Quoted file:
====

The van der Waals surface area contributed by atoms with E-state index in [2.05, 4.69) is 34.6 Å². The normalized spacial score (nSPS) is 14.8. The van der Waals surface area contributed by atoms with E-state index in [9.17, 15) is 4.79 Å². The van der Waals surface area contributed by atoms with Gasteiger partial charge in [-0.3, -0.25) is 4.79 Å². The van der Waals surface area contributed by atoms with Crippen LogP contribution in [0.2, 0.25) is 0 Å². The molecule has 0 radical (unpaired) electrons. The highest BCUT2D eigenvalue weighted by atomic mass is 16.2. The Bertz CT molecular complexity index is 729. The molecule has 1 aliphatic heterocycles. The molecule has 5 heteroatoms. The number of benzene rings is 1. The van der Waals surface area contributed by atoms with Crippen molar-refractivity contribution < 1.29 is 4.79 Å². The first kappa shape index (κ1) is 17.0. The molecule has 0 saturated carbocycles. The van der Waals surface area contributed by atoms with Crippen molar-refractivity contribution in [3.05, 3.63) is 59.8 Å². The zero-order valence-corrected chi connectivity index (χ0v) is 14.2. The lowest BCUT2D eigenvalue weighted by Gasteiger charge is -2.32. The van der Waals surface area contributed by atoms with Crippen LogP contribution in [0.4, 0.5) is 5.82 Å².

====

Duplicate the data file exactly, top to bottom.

The van der Waals surface area contributed by atoms with E-state index in [2.05, 4.69) is 34.6 Å². The normalized spacial score (nSPS) is 14.8. The van der Waals surface area contributed by atoms with E-state index in [9.17, 15) is 4.79 Å². The van der Waals surface area contributed by atoms with Gasteiger partial charge in [-0.3, -0.25) is 4.79 Å². The van der Waals surface area contributed by atoms with Crippen LogP contribution in [0.2, 0.25) is 0 Å². The molecule has 0 radical (unpaired) electrons. The highest BCUT2D eigenvalue weighted by atomic mass is 16.2. The Bertz CT molecular complexity index is 729. The molecule has 1 aliphatic heterocycles. The molecule has 5 heteroatoms. The number of benzene rings is 1. The van der Waals surface area contributed by atoms with Crippen molar-refractivity contribution < 1.29 is 4.79 Å². The first kappa shape index (κ1) is 17.0. The molecule has 0 saturated carbocycles. The van der Waals surface area contributed by atoms with Crippen molar-refractivity contribution in [3.05, 3.63) is 59.8 Å². The zero-order valence-corrected chi connectivity index (χ0v) is 14.2. The lowest BCUT2D eigenvalue weighted by Gasteiger charge is -2.32. The van der Waals surface area contributed by atoms with Crippen LogP contribution in [0.4, 0.5) is 5.82 Å².